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The Book


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The Book


Food. Travel. Photography. That’s the order they came in. These passions grew into preoccupations and, with sweat, curiosity and drive, have now become The Stranded Chef.

This book has been years in the making but has been a dream since childhood when I used to flick through my mother’s cookbooks marvelling at the beautiful pictures. I was four years old when my family packed up and travelled through Asia and Europe for one year. My father took our photos with a Pentax film camera. I still pull out the old albums to browse and remember during my visits home.

The following are excerpts from The Stranded Chef

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Candy making in Burma


Candy making in Burma


Candy making in Burma

Shortly after arriving in Yangon (Myanmar/Burma), I sat in a busy teahouse drinking a cup of local tea (fermented with sweetened condensed milk) reading a travel guide. Two English tourists walked in and, looking from side to side, they realised there were no free tables so asked if they could join me. Over a few more cups of tea we swapped a few travel stories. As a chef I naturally asked them if they knew of any good food markets I could visit. They told me of a few markets in Yangon, but one of their highlights was a factory in Mandalay that made sugar-cane candy.

Not knowing where the factory was I approached a motorbike taxi driver and asked if he knew of the sugar-cane factory. He looked at me with a blank face and shook his head. Unimpressed with his slightly rude manner I moved on to the next driver. He didn’t know either, but tried to persuade me to go on a journey around the city with him. Keen on the factory I declined and moved on to the next driver, who also didn’t know.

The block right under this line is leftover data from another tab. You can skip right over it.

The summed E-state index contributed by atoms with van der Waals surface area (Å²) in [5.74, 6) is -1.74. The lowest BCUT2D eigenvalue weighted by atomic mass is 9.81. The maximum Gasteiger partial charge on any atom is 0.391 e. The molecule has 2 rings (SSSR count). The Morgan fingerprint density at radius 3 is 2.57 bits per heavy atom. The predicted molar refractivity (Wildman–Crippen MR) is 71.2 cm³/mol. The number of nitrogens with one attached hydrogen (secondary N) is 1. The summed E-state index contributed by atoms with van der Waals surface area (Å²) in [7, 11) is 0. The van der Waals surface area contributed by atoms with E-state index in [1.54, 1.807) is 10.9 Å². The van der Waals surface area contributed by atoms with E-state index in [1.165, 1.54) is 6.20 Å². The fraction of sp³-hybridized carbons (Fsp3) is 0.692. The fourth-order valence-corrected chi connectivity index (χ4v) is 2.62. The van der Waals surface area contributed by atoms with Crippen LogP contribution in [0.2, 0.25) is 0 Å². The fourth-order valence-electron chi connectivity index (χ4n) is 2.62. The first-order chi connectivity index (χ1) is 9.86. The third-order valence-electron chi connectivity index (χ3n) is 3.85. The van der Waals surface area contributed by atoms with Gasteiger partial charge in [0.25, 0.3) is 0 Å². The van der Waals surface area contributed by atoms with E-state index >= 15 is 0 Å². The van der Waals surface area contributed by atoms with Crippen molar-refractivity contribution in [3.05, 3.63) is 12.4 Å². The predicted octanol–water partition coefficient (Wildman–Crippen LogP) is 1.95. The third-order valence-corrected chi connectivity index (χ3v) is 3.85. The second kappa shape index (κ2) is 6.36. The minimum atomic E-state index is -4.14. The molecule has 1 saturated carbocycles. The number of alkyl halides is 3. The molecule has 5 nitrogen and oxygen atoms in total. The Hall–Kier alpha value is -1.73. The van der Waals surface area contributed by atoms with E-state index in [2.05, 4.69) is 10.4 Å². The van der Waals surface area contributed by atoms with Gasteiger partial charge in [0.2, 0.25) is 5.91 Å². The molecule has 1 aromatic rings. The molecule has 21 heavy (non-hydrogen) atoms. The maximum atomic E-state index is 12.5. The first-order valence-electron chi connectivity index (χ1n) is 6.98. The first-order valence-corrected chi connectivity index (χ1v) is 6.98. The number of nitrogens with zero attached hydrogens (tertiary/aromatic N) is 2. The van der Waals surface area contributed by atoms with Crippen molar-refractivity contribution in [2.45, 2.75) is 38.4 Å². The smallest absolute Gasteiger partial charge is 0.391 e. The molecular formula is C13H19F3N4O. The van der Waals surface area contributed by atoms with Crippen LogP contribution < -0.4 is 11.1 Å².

Tired and disappointed I decided to head back to the guesthouse. On the way home I stopped by a local bar. Being a solo traveller I asked two local guys if I could join their table. They accepted and offered me a glass of neat whisky directly out of an already half-drunk bottle. Even knowing how potent the local whisky was, I accepted a glass. (I wouldn’t want to appear rude!) We got talking. In broken English, they asked me the usual questions like where I was from, if I had children and how long I would be in Mandalay. I answered politely in English and the international language of hand gestures.

After chatting for a while I realised their bottle of whisky was empty and decided to buy them another. Before long the drinks were flowing steadily as the whisky started to numb the throat and went down a little easier.

Two bottles down and slurring, I decided I’d better get back to the guesthouse before they opened yet another bottle. As I was leaving I thought it wouldn’t hurt to ask if they knew of the sugar-cane factory. One of the men looked at me with a strange and confused expression and, surprisingly, said yes. Not understanding why I would want to go to such a place, he kindly offered to take me on the back of his scooter.

Even though he was drunk, I said yes because I knew this could be my last opportunity so, saying goodbye to his friend, I jumped on the back of his scooter. With the whisky wafting off the man in front of me, I started to think this may not have bean the smartest idea. We took off at a fast pace ...

To be continued in The Stranded Chef.

 

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New Discoveries


New Discoveries


It’s no surprise that I found Lord Howe Island, or perhaps the island found me. It is an adventurer’s paradise – a remote south Pacific island where the landscape changes every minute with the light. Since 1997 I have cooked at a five-star resort for nine months of the year then explored the rest of the world in the off-season.

The Stranded Chef is greatly influenced by the fresh produce sourced from Lord Howe. Seafood, fruit and vegetables grown in pristine waters or rich volcanic soils untouched by the worries of modern living. Although I love balancing myriad flavours and textures, many times the best method is to simply let your fresh produce do the talking.

Not your conventional cookbook, The Stranded Chef combines tall tales with images that tell tales of their own and 70 recipes in a book designed to inspire audacious dreams, be they physical, imagined or culinary. Go on – dream your wildest dream and go for it.